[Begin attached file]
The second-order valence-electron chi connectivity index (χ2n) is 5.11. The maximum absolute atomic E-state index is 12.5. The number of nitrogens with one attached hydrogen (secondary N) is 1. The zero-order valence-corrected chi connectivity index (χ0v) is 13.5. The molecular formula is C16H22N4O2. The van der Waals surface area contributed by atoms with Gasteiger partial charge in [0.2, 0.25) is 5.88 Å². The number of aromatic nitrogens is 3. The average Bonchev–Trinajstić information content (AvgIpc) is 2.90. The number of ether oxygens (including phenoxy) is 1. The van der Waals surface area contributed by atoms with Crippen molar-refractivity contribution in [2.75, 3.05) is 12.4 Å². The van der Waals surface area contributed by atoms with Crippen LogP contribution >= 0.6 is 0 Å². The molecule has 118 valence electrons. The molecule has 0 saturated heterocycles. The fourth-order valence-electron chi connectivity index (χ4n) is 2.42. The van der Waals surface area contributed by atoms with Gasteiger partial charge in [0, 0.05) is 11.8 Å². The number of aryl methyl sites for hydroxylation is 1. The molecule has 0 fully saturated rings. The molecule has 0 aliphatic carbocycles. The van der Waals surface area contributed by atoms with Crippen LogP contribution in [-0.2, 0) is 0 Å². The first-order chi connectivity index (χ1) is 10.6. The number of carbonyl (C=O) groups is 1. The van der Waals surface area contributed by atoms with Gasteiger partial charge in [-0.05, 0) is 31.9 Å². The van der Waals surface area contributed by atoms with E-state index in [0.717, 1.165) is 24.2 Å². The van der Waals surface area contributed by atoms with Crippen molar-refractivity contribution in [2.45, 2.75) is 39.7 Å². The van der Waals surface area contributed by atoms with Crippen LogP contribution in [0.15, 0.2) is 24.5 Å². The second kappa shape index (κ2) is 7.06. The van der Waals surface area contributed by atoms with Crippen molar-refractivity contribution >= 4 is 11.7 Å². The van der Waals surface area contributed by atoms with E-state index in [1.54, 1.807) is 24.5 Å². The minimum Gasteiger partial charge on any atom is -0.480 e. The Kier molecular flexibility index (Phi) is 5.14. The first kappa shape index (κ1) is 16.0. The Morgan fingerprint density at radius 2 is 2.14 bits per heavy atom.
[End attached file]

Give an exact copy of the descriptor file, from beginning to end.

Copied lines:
The second-order valence-electron chi connectivity index (χ2n) is 5.11. The maximum absolute atomic E-state index is 12.5. The number of nitrogens with one attached hydrogen (secondary N) is 1. The zero-order valence-corrected chi connectivity index (χ0v) is 13.5. The molecular formula is C16H22N4O2. The van der Waals surface area contributed by atoms with Gasteiger partial charge in [0.2, 0.25) is 5.88 Å². The number of aromatic nitrogens is 3. The average Bonchev–Trinajstić information content (AvgIpc) is 2.90. The number of ether oxygens (including phenoxy) is 1. The van der Waals surface area contributed by atoms with Crippen molar-refractivity contribution in [2.75, 3.05) is 12.4 Å². The van der Waals surface area contributed by atoms with Crippen LogP contribution >= 0.6 is 0 Å². The molecule has 118 valence electrons. The molecule has 0 saturated heterocycles. The fourth-order valence-electron chi connectivity index (χ4n) is 2.42. The van der Waals surface area contributed by atoms with Gasteiger partial charge in [0, 0.05) is 11.8 Å². The number of aryl methyl sites for hydroxylation is 1. The molecule has 0 fully saturated rings. The molecule has 0 aliphatic carbocycles. The van der Waals surface area contributed by atoms with Crippen LogP contribution in [-0.2, 0) is 0 Å². The first-order chi connectivity index (χ1) is 10.6. The number of carbonyl (C=O) groups is 1. The van der Waals surface area contributed by atoms with Gasteiger partial charge in [-0.05, 0) is 31.9 Å². The van der Waals surface area contributed by atoms with E-state index in [0.717, 1.165) is 24.2 Å². The van der Waals surface area contributed by atoms with Crippen molar-refractivity contribution in [2.45, 2.75) is 39.7 Å². The van der Waals surface area contributed by atoms with Crippen LogP contribution in [0.15, 0.2) is 24.5 Å². The second kappa shape index (κ2) is 7.06. The van der Waals surface area contributed by atoms with Crippen molar-refractivity contribution >= 4 is 11.7 Å². The van der Waals surface area contributed by atoms with E-state index in [1.54, 1.807) is 24.5 Å². The minimum Gasteiger partial charge on any atom is -0.480 e. The Kier molecular flexibility index (Phi) is 5.14. The first kappa shape index (κ1) is 16.0. The Morgan fingerprint density at radius 2 is 2.14 bits per heavy atom.